I am reminded of recent headlines about Jake Paul’s gigantic Calabasas mansion being raided by the FBI after some videos of his laidback involvement in a Phoenix, Arizona mall looting during the George Floyd protests were posted. Paul, who is literally more popular than God on YouTube and in some ways a familiar character – the blonde, bullying bro stereotype of American blockbusters – is subversive, too. He and his popular brother are icons of the information age, catapulting their careers on social media platforms and in turn catapulting social media monetization as a career. They have faced controversy in ways that their politically correct counterparts have not, making them at once part of the influencer culture’s underbelly and two of its top-most cited examples. Surely, these lucrative personal brands are not part of a subculture, as accessible and accessed as they are, but then, who is?
I was thinking about this when watching Eugene Kotlyarenko’s newly released Spree (2020), a horror movie that plays out entirely on the live streams each character allows their followers to access. Everyone is motivated by some type of enumerated social clout, even when they appear to be rejecting it. The protagonist, Kurt, is a misfit in this world, overthinking his strategies for going viral and eventually letting the low numbers get to him. As depressed as he is, he chooses not to escape social media but to rebrand as a serial killer, since, as he tells his hypothetical followers, “if you’re not documenting yourself, you just don’t exist.”
That sentiment partially derives from the way we experience history: images that exemplify cultural moments are the snapshots that happened at the right time and place, with the best lighting. We know who certain nobodies are by name because they were around the somebodies, or the somethings, or the big events, and perhaps better represent these moments, for the purposes of historians: to understand a movement, take a look its groupies – the arbiters of style.
Looking back, it is the pictures of well-dressed people and the de-contextualised quotes that gain the most traction, not the volumes of radical thought. Anyone can make history, we were told as children, and now it’s true. At some point, it became irresistible to publicly exemplify one’s social set, constantly and consistently, with images, clips, and short texts (style), taking the idea of trendsetting from the fringe to the centre, and thus pushing the anti-fashionable to the edge.
Spree sort of acts as a madcap made-up prequel to Alex Lee Moyer’s directorial debut, TFW No GF (2020), a documentary that follows several figures of the incel (involuntary celibate) internet – young white men who have gained niche popularity for their takes on a culture that has left them out, for the most part. They describe the misery of living in a hyper-vigilant, opportunity-less America that fetishizes taking down their demographic. They mostly act anonymously, using meme avatars and semi-sarcastic text to emote and relate to a largely anonymous fanbase.
The announcement of the premiere of TFW No GF (meant to be at SXSW but pushed online due to the pandemic) – a leaked screen shot of the Amazon Prime summary posted on Twitter – was met with hundreds of eye-rolling and smirking memes, concluding that Lee Moyer would either be the first to truly get this particular community, or, like most things that try, a disaster. From what I can see, the incels ended up liking it. The movie doesn’t paint its subjects in a particularly admirable light, but it provides them some professional lighting, a good soundtrack, and the breathing room that documentaries on internet phenomena so often lack.
After watching it, I re-watched the quintessential L.A. punk scene documentary, Penelope Spheeris’s The Decline of Western Civilization (1980). Part of what makes it perfect is its attention to the love-hate relationship the punks can’t help but have with the camera. Their subculture is predicated on rejecting this type of attention, and at the same time, it is predicated on reaching an audience.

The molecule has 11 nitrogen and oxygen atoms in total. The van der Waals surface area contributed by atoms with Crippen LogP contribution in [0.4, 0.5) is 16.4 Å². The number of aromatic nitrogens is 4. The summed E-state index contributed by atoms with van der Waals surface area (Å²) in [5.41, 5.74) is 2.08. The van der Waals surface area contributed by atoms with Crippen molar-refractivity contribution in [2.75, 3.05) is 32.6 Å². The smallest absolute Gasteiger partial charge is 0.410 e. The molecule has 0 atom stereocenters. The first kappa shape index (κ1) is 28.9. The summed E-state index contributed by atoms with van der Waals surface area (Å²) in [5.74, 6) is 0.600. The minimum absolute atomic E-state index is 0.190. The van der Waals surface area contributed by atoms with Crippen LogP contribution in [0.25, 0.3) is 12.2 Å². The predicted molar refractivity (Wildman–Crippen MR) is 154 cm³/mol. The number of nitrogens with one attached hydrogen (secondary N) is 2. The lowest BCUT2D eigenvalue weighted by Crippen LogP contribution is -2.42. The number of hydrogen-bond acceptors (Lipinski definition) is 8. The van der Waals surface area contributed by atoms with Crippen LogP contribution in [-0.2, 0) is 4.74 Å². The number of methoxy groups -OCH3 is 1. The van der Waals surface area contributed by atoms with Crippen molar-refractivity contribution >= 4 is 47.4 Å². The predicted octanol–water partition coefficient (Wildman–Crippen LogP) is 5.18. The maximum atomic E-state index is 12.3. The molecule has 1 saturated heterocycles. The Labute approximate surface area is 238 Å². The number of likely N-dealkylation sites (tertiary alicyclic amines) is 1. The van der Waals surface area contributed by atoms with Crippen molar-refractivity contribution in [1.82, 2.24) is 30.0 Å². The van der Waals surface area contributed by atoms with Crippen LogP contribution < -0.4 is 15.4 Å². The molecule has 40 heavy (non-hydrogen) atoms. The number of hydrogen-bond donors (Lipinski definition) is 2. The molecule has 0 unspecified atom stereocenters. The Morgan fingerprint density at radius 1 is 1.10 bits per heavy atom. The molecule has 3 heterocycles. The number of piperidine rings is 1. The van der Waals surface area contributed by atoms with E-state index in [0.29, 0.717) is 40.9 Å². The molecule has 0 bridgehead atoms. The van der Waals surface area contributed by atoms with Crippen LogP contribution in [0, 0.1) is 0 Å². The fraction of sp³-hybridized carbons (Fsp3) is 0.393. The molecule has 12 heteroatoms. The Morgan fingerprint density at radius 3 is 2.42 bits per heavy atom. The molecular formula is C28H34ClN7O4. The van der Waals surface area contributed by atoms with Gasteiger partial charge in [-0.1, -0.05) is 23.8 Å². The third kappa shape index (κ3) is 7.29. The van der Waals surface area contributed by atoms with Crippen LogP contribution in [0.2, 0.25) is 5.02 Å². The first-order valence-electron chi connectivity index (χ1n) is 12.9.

Lee Moyer is a big Spheeris fan. Describing the impetus for making a heartfelt film that points a lens at an at best misunderstood subculture, she says she was inspired by The Decline of Western Civilization’s delicate balance between distance and genuine interest – a balance that places the viewer in the centre of a genre being defined. Despite their derision towards any mainstream acceptance, the lonely young men Lee Moyer meets throughout the US have found solace in large communities, namely on 4chan. The eloquence with which they speak of their extremely online lives, punctuated by remarks about the liberal and conservative ends of the world not understanding their melodramatic senses of humour, does feel as potent as the youthful rants in Spheeris’s docs, which are cut with raucous live shows, but the texture of controversy is perhaps even more visceral here. Moyer maps out the memes, music, and messages that best describe this scene, which is made up of men who have mostly never met in person.
In each visit to one of the subject’s homes, a world of loneliness is matched with energy only seen when one is shit-posting. In-person sarcasm is difficult to read due to its youthful delivery. And like the leaders of the L.A. punk scene, the leaders of the incel narrative are in some ways unwitting. The attention they garner for their public behaviour is antithetical to their messages – lyrics or posts about feeling misunderstood, mostly. Using examples of real violence floats content, giving it the traction of a multivalent message. No matter how a threat is read, it has the capacity to go viral due to its subversive nature. One can go big and not sell out, or vice versa, and therefore subcultural discourse has abruptly shifted. Is it even edgy to be offline, or, does the volatile nature of online communication make signing off equivalent to copping out?
NATASHA STAGG is a writer based in New York. She is the author of Sleeveless: Fashion, Image, Media, New York 2011-2019 (2019) and the novel Surveys (2016) both published with Semiotext(e).
A new instalment of Out of State will be published online every Thursday for ten weeks. Last week, she wrote about the future of New York as a dining destination.